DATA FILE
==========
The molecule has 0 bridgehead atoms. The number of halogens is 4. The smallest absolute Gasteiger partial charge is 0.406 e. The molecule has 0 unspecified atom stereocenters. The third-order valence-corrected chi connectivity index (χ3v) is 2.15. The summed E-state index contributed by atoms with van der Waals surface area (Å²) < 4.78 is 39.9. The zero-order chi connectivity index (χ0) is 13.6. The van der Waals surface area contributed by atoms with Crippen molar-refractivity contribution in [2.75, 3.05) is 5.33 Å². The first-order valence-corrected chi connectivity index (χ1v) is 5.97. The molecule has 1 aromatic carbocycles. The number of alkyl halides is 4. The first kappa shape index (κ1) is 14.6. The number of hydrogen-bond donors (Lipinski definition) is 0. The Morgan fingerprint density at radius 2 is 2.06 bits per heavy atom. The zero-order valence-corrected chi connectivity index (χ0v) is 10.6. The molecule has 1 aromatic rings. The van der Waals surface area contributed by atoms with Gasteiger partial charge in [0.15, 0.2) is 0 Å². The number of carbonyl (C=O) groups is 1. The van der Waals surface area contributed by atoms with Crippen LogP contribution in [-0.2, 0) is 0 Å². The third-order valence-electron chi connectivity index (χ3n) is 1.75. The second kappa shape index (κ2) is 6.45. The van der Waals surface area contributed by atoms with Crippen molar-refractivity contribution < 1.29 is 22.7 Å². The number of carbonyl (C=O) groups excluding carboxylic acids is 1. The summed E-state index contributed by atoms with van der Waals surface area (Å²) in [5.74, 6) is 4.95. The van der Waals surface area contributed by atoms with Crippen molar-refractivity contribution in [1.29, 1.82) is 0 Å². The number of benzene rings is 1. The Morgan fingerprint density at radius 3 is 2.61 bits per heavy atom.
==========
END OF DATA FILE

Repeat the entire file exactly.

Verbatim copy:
The molecule has 0 bridgehead atoms. The number of halogens is 4. The smallest absolute Gasteiger partial charge is 0.406 e. The molecule has 0 unspecified atom stereocenters. The third-order valence-corrected chi connectivity index (χ3v) is 2.15. The summed E-state index contributed by atoms with van der Waals surface area (Å²) < 4.78 is 39.9. The zero-order chi connectivity index (χ0) is 13.6. The van der Waals surface area contributed by atoms with Crippen molar-refractivity contribution in [2.75, 3.05) is 5.33 Å². The first-order valence-corrected chi connectivity index (χ1v) is 5.97. The molecule has 1 aromatic carbocycles. The number of alkyl halides is 4. The first kappa shape index (κ1) is 14.6. The number of hydrogen-bond donors (Lipinski definition) is 0. The Morgan fingerprint density at radius 2 is 2.06 bits per heavy atom. The zero-order valence-corrected chi connectivity index (χ0v) is 10.6. The molecule has 1 aromatic rings. The van der Waals surface area contributed by atoms with Gasteiger partial charge in [0.15, 0.2) is 0 Å². The number of carbonyl (C=O) groups is 1. The van der Waals surface area contributed by atoms with Crippen LogP contribution in [-0.2, 0) is 0 Å². The third-order valence-electron chi connectivity index (χ3n) is 1.75. The second kappa shape index (κ2) is 6.45. The van der Waals surface area contributed by atoms with Crippen molar-refractivity contribution < 1.29 is 22.7 Å². The number of carbonyl (C=O) groups excluding carboxylic acids is 1. The summed E-state index contributed by atoms with van der Waals surface area (Å²) in [5.74, 6) is 4.95. The van der Waals surface area contributed by atoms with Crippen molar-refractivity contribution in [1.29, 1.82) is 0 Å². The number of benzene rings is 1. The Morgan fingerprint density at radius 3 is 2.61 bits per heavy atom.